Jesus, in this moment, asks his friend the disciple to care for his mother in the future, which I used as a metaphorical request to the entire community to care for the elders and needy in the community. And I was satisfied with what I offered the gathered congregation.

But it was clear that others who were speaking were expected to rehash ancient doctrines of blood sacrifice and my heart grew heavy, not with the blood and gore, so much, but with the link I felt I saw between the violence of that day and the violence which permeates our world on this day.

We can’t ignore violence, we need to work against it, but I question whether spotlighting it in this traditional way is helpful. Does it help us resist violence or are we more vulnerable to it when we highlight it rather than move beyond it to the promise of Paradise?

We can’t ignore grief, we need to acknowledge and experience it, but we find healing in new ways of being, new joys, new relationships.

The book “Saving Paradise” ends in this way:
“We reenter this world as sacred space when we love life fiercely and, in the name of love, protect the goodness of earth’s intricate web of life in all its manifold forms. We feast in paradise when we open our hearts to lamentation, to amplitudes of grief for all that has been lost and cannot be repaired…We recommit ourselves to this world as holy ground when we remember the fullness of life that is possible through our communities, our life-affirming rituals, and our love of beauty…We give thanks for gifts of love that have been ours all along…We enter fully---heart, mind, soul and strength---into savoring and saving paradise.”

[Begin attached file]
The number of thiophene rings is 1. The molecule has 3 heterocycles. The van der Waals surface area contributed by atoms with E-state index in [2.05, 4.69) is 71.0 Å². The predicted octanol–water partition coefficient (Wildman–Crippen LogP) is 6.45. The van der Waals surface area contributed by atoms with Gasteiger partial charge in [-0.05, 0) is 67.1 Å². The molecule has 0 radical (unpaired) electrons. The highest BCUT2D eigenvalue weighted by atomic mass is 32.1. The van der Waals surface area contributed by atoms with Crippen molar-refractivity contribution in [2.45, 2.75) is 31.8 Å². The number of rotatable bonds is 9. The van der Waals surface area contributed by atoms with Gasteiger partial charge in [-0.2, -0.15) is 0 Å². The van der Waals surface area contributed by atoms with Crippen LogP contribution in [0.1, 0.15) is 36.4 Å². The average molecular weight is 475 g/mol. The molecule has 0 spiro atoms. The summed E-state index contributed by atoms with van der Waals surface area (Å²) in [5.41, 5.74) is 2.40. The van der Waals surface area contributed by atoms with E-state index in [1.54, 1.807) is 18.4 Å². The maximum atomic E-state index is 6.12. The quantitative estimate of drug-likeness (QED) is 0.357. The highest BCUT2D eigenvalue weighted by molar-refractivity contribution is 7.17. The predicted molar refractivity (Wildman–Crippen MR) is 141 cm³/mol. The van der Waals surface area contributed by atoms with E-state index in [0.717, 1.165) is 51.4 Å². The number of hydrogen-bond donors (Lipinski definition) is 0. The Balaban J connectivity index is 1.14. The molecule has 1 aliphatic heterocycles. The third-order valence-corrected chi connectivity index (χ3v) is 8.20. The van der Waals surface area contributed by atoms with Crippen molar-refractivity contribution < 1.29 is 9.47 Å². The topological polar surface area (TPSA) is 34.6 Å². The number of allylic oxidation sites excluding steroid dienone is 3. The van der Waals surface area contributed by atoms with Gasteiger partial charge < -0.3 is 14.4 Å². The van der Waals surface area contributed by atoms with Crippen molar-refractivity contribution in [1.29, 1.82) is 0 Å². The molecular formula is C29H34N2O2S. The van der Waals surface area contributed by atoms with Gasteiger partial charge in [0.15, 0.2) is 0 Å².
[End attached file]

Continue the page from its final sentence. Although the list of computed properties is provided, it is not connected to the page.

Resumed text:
Let’s pause for a time of silent reflection and prayer.

BENEDICTION: Our worship service, our time of shaping worth together, is ended, but our service to the world begins again as we leave this place. Let us go in peace, savoring our time together, our love of life and of each other. May we love this paradise we live in so much that we protect and serve it with our whole hearts and minds and souls and strengths. Amen, Shalom, Salaam, and Blessed Be.



7 comments:

Robin Edgar said...

Happy Easter Of Your Understanding Ms. Kitty.

Pass it on to the cats too. ;-)

ms. kitty said...

Thanks, Robin, Max, Loosy, and Lily appreciate your kind wishes.

Miss Kitty said...

Wow. I'm amazed at the thought of the first 1,000 years of the church having been so very different from the last 1,000.

Thank you for a wonderful sermon, Ms. K. Hope your Easter was a blessed one.

ms. kitty said...

Artistically, at least. Of course, the various church councils were steadily imposing theologies and anathematizing dissenters.

Lizard Eater said...

I've read this sermon several times since you've posted this, Ms. Kitty. It keeps drawing me back! This must have been even more powerful in person. (How funny, the word verification is "unifi.")

ms. kitty said...